The contrasts couldn't be starker. A few miles from here, water disappeared and civilization crumbled. Here, a galvanized civilization created water from nothingness. As Bar-Zeev and I drink deep, and the climate sizzles, I wonder which of these stories will be the exception, and which the rule. View Ensia homepage


Thursday, April 21, 2016

"1.2 billion opportunities" #Africa

But slow growth, ballooning deficits and #debt that has increased 18x in 7 years, will make the path to prosperity fraught with pitfalls. 

1.2 billion opportunities

THE ECONOMIST
Apr 21
FOR A LOOK at the African boom at its peak, do as a multitude of foreign investors have done and fly into Abidjan, the capital of Ivory Coast. Visitors arrive in an air-conditioned hall where a French-style café sells beers, snacks and magazines. There is advertising everywhere, for mobile-phone companies, first-class airline tickets and a new Burger King. The taxi into the city smoothly crosses over a six-lane toll bridge. On the way to the Plateau, the city's commercial core, cranes, new buildings and billboards jostle for space on the skyline. In the lagoon, red earth piles up where yet another new bridge is under construction. 
Just five years ago, Ivory Coast seemed like a lost cause. Having been defeated in an election at the end of 2010, the then president, Laurent Gbagbo, refused to leave office. The victorious opposition leader and now president, Alassane Ouattara, mounted a military offensive to force Mr Gbagbo out. French troops seized the airport to evacuate their citizens (the country used to be a French colony). Protesters were gunned down by troops, foreign businesses were looted and human-rights activists gave warning about mass graves being dug.
Ivory Coast still has problems, as shown by a terrorist attack in March that killed 22 people. But its economy is the second-fastest-growing in Africa (after Ethiopia, which is much poorer), expanding by almost 9% per year. Foreign investment is pouring in. As well as the Burger King, Abidjan now has a Carrefour supermarket, a new Heineken brewery, a Paul bakery and plenty of new infrastructure. Sharp-suited, French-educated ministers explain in perfect English what they are doing to "open up", "improve the ease of doing business" and "sustainably grow the middle class". Expensive hotels, such as the reopened $300-a-night Ivoire, are booked up; their bars are full of affluent people striking deals. The country's three port terminals, the biggest of which is being expanded by Bolloré, a French industrial firm, are working at full capacity, importing cars and electronics and exporting cocoa, coffee and cashew nuts.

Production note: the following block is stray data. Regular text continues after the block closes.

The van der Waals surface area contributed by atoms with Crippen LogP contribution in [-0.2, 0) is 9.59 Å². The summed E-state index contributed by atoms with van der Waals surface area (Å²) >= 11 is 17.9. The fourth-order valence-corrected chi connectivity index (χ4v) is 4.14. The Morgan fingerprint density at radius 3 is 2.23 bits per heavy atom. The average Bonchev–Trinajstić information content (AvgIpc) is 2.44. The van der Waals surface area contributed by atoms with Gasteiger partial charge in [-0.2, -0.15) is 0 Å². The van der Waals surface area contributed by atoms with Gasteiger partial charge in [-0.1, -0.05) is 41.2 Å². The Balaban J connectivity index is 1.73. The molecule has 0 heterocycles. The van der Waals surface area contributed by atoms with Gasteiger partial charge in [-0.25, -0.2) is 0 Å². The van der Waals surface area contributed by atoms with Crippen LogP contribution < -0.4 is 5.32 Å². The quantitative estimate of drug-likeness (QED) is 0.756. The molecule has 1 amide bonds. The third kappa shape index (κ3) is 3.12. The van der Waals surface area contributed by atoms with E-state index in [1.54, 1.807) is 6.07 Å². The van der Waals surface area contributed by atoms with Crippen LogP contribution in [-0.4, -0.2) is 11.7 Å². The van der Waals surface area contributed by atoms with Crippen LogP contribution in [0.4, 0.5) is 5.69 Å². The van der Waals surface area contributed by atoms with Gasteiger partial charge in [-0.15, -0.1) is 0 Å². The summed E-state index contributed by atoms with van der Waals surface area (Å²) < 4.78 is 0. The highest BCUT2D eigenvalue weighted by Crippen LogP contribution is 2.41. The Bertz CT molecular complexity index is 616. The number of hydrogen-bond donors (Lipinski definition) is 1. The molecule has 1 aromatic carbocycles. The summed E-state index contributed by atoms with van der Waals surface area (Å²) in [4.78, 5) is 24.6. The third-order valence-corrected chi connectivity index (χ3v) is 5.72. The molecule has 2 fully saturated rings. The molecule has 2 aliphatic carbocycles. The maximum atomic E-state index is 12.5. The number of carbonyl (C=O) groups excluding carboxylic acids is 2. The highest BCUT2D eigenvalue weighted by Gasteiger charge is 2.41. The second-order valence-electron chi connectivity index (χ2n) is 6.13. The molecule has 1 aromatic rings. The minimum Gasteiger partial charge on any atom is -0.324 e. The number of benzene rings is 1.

This is the Africa of business magazines and bank ads: a continent that is rising at a prodigious pace and creating profitable new markets for multinational firms. But Abidjan also has plenty of reminders that it has been here before. For all of the new buildings springing up, its impressive skyline is still dominated by crumbling 1960s and 1970s concrete modernism. The roads may be new, but the orange taxis that ply them are still ancient fume-spewing Toyota Corollas, remnants of an earlier boom. For the two decades after independence from France in 1960, Ivory Coast enjoyed an economic miracle. Then, quite suddenly, the price of cocoa and coffee plunged and the boom faded as quickly as it had begun.
Reasons to worry
The deepest fear of today's investors in Africa is that it may be happening again. In Ivory Coast's neighbour, Ghana, thousands of government workers have been marching in the streets in the past few months to protest against their rising cost of living. Ghana relies on oil and gold, both of which have fallen in price, as well as cocoa. That, plus prodigious government borrowing, has caused a crisis. One US dollar now buys 4 cedi, the local currency; in 2012, it bought not quite two. Growth has halved since 2014, and Ghana is running a budget deficit of 9% of GDP and a current-account deficit of 13%.
According to the World Bank, in the year to April last year the terms of trade deteriorated in 36 out of 48 sub-Saharan African countries as the price of their commodity exports fell relative to the cost of their imports, mostly manufactured goods. Those 36 countries account for 80% of the continent's population and 70% of its GDP. Eight countries, including two giants, Angola and Nigeria, derive more than 90% of their export revenues from oil, which has recently plummeted far below the price needed to draw in new investors. Growth across sub-Saharan Africa dropped to 3.7% in 2015, far below East Asia's 6.4% and nowhere near enough to create enough jobs for the continent with the world's youngest and fastest-growing population. The World Bank expects it to tick up again, but only to 4.8% in 2017.
Countries that happily borrowed from international investors over the past few years have now found themselves shut out of the markets. The stock of outstanding sovereign bonds in the region had risen from less than $1 billion in 2009 to over $18 billion in 2014. If growth continues at a decent clip, that should be manageable. But if it stops, interest rates of 10% or more on dollar-denominated bonds will make refinancing difficult.
The continent's two biggest economies, Nigeria and South Africa, are already in deep distress. The reasons are different, but both have suffered from commodity-price falls as well as from atrocious economic management. The IMF, although loathed in much of Africa, is back, providing a $ 1billion loan to Ghana and preparing another for Zambia. Some fear a return to 2000, when this newspaper described Africa as the "hopeless continent".